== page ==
Ever since I visited Malltraeth I’ve had birds on my mind.  I had an hour or two free this afternoon, which wasn’t enough time for any serious badger watching, so I decided to head up to the lake to see if there were any birds around.  After a mere 45 minutes of enthusing, cajoling and finally bullying, I managed to get Scarlett into her shoes and coat and into the backpack baby carrier, and we set off.  At which point she promptly fell asleep.

For some reason I associate the lake with birds.  It may be because it’s a different habitat to the rest of the local area and so attracts different species than the usual hedgerows, fields and woods.  This was the case today, as there was a small flock (10 or so) of Goosanders in residence.  Goosanders are fish-eating ducks with long, thin and slightly hooked bills.  I’ve seen their relatives, Mergansers, in Wales.  Unfortunately I couldn’t get very close as they were quite wary, and I wasn’t helped by a pair of Canada Geese on the bank who seemed to have taken on the role of sentries and honked crossly at me when I tried to come near.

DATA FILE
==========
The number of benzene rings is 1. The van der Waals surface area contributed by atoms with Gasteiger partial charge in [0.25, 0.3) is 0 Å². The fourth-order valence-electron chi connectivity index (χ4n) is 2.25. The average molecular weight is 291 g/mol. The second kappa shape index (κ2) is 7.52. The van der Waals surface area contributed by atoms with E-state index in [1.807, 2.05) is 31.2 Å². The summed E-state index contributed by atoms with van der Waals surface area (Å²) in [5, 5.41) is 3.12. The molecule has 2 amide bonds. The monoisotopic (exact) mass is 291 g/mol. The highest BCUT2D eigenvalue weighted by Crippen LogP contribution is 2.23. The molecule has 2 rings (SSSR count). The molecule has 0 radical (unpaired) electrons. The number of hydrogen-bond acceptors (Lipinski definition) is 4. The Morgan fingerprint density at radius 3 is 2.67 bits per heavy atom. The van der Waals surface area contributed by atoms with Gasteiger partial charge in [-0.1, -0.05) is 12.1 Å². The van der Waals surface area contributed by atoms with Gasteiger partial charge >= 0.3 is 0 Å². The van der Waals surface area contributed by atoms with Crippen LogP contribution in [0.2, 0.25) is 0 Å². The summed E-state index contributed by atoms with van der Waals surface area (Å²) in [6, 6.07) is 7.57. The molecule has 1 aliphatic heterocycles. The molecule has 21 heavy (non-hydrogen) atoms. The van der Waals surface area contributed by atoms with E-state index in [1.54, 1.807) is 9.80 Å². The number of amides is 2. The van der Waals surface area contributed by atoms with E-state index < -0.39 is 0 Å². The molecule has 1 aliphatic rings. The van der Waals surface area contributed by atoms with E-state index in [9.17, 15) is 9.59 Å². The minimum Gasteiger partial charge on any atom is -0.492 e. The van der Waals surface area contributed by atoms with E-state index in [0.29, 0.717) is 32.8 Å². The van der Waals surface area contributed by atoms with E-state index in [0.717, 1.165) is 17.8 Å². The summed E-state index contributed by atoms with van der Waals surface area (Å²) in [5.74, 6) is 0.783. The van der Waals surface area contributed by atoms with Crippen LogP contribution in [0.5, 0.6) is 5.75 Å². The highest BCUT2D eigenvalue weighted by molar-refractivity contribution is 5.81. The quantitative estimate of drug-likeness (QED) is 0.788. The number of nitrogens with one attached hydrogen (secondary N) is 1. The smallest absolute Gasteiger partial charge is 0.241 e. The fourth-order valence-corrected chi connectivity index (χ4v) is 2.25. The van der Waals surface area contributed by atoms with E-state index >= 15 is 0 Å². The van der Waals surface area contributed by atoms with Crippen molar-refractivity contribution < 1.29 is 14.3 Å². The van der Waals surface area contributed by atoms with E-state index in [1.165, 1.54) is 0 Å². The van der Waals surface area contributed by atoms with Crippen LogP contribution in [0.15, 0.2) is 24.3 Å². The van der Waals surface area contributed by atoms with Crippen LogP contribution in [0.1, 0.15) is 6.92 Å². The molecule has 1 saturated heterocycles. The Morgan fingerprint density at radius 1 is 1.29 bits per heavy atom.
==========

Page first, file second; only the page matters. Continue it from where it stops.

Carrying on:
Now, my (somewhat short) list of birds represents only those species that I have positively identified.  There’s loads more that I’ve seen and not taken notice of or not known what they are.  For instance, there was a flock of small, sparrow-sized birds in the top of a tree near the lake.  I disturbed them by getting too close, at which point they flew off to another tree.  I’m not familiar with birds that flock and perch high like this (most that I know stick to hedgerow height), but they were too far away and the light too poor to get a good view.  They could be a great rarity.  They could just be sparrows.  If anyone has any ideas, based on the  photo, please do let me know…

Unknown birds by the lake

Unknown birds by the lake